1. What one role-playing gaming product (that does not exist to the best of your knowledge) would you like to see created and would you like to participate in its creation?
There is no book about the Shire. Hmm. There is a book about the Shire, published by I.C.E., or there used to be a book about the Shire in Tolkien’s Middle Earth, published by I.C.E. I bought it, read it once, and sold it at the first opportunity. It wasn’t very good. What I mean, though, is I’d like there to be a book about a small campaign area, say 60-70 miles square — my criteria is a three-day walk of relatively calm country from the center to any border, with a day’s worth of wilderness all around. A few towns, some relatively gentle countryside, some political/social adventure hooks, some family rivalries, some little adventures on the borderlands — and a great mess of evil approaching the frontier. I think the lesson of FotR is that home is a thing worth defending, and I’d like some effort made in the RPG market to recapture some of that heroism of relatively ordinary folks rising to unexpected challenges.
Another supplement idea that occurs to me just this instant is the Royal Road/Appian Way. We tend to think of RPGs revolving around specific places, but I’d like to see an RPG product dedicated to the idea of a journey on a specific road. You could have two chapters detailing the cities or towns at either end, three chapters detailing market towns and their inhabitants on the route, a chapter on the villages, a chapter on the wilderness threats, a chapter on the bandits who prey on travelers, a chapter on the military forces looking for the bandits, a chapter on the merchants who are the targets. A two hundred mile stretch of road can have a fairly large city at either end, three or four largish towns in betwen, numerous villages, and lots of side routes.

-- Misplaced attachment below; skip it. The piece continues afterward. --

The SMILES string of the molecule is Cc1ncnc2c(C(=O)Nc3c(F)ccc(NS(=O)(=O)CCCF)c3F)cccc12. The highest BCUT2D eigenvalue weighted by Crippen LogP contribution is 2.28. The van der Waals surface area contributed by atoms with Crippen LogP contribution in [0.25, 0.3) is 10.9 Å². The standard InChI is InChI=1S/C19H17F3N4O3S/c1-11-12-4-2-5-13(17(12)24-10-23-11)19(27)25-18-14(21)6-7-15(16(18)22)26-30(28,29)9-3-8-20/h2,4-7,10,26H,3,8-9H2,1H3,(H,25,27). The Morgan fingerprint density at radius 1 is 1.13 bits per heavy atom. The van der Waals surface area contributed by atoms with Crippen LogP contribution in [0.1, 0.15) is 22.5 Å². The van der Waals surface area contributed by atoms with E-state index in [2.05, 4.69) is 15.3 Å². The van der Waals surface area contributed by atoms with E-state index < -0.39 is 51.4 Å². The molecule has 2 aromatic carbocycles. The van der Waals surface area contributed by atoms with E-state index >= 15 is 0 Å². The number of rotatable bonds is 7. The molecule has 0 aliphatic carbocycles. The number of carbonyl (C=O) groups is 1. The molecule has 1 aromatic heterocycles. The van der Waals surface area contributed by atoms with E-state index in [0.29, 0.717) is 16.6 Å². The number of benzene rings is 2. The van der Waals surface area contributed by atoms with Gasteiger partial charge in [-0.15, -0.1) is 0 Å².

the idea with both books would be to create relatively limited material that could be dropped into someone else’s world fairly easily. A sixty-mile square is half the size of Massachusetts or Connecticut; it doesn’t take up much room on a world-sized campaign map, and it could give a starting GM lots of hooks for building a campaign — Here’s your first 5-6 adventures, ideas on building more adventures, and connections to a larger world when you’re ready to build it. But both products can also help out advanced GMs by providing transitions between one part of a game and the next — “you need to go from your current location to Euburacum, and here’s the road before you.” “While relaxing at the Green Dragon Inn on the road, you see a dark figure in the corner, and catch a glint of a malevolent red eye under his — its — hood.”
And Yes, I’d be interested in working on either project. I don’t think I have the time or the skills, necessarily, to organize either, but I could certainly write parts of both.
2. What fictional character would you most like to fence and why?
If his sword wasn’t sharp, I’d love to spend about four years with Inigo Montoya as my daily fencing instructor. Anyone who knows his Agrippa and his Capo Ferra like he does, well….